We now interrupt your regularly scheduled programming to bring you this public service announcement:
Your camera is not scary.
I have always loved my cozy comfort zones. When taking violin lessons, I almost refused to practice playing in third position. I wasn’t used to it. It didn’t come naturally. It sounded terrible when I practiced! So you know what happened? I never got any better at playing the violin. I plateaued at mediocre.
My approach to photography was no different when I got my first DSLR. I turned that sucker to Auto and Auto Focus, and left it there. Surely this piece of machinery knows more than I do about its optimal settings. About six months in, I switched to Aperture Priority, but my photography skills didn’t really improve that much because I still didn’t know what I was doing. I hate trying things and failing. If I can’t do something after a couple of tries, I tend to give up. Sad, but true!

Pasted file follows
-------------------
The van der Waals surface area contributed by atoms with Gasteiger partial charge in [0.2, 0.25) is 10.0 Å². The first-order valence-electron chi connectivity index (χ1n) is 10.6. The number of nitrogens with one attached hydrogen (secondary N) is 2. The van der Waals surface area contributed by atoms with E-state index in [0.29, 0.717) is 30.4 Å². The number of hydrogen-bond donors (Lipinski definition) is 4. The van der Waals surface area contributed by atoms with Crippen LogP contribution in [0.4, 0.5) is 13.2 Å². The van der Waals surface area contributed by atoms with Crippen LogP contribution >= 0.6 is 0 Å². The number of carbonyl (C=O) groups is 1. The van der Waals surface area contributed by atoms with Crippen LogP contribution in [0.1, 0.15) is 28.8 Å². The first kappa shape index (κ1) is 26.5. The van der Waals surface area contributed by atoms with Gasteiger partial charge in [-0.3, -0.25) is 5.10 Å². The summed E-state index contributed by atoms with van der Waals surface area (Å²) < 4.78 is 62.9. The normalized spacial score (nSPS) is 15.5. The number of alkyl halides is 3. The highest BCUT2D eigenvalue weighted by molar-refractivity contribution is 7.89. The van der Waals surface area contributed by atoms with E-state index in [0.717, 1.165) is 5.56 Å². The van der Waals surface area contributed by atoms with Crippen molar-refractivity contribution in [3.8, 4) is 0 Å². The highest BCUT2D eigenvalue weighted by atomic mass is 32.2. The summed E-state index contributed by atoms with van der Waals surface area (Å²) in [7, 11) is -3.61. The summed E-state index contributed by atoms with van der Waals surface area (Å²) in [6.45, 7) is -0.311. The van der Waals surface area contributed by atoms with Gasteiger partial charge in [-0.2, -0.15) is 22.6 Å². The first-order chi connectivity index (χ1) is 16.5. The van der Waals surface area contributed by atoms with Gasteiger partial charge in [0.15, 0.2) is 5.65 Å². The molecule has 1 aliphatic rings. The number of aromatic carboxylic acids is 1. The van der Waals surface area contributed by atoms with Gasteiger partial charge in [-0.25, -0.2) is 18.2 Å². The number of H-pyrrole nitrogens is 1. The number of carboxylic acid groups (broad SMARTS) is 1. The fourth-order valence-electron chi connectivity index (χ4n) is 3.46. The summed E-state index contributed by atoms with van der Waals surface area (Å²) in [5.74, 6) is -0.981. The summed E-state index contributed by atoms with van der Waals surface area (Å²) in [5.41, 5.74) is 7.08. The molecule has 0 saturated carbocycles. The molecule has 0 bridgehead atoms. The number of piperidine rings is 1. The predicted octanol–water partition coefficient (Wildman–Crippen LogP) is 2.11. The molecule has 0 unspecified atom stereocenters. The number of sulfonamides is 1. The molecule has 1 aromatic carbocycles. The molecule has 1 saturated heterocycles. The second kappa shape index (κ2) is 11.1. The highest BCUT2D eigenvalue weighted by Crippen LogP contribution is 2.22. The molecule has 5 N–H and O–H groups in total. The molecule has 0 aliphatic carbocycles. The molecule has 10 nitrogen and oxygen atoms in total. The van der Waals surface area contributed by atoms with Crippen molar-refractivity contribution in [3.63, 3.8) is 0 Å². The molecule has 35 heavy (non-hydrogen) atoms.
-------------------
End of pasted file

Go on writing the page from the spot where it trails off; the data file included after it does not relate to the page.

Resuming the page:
Fast forward to this month (over a year and half after getting my camera). I decided I was going to figure this out, sucky pictures be darned! I changed my shutter speed! I changed my ISO! I switched to scary Manual focus! You know what happened? My focus got sharper, and I can now take pictures indoors…without a flash!
Want to see my first ISO experiment? (Disclaimer: I wasn’t planning on sharing these when I took them. They’re not good photos. I was just experimenting with my ISO settings.)
I was stoked when I saw that I could take pictures indoors if I really wanted to. Learning things like this has improved my photography, and caused me to enjoy it a lot more than I did shooting full Auto.
I realize that most of you are probably quite comfortable with your cameras, and are throwing a big, fat, “DUH!” at me right now. I know. I’m slow. I just wanted to share my experience in making myself learn these settings just in case there are any other comfort zone weirdos out there like myself. It’s not scary! You will probably take several bad pictures for a while, and then you’ll be all like, “Daaaaang. Look at my awesome pictures!”
Join us next week for lessons in how to stop being so cocky about your danged pictures. Nobody cares.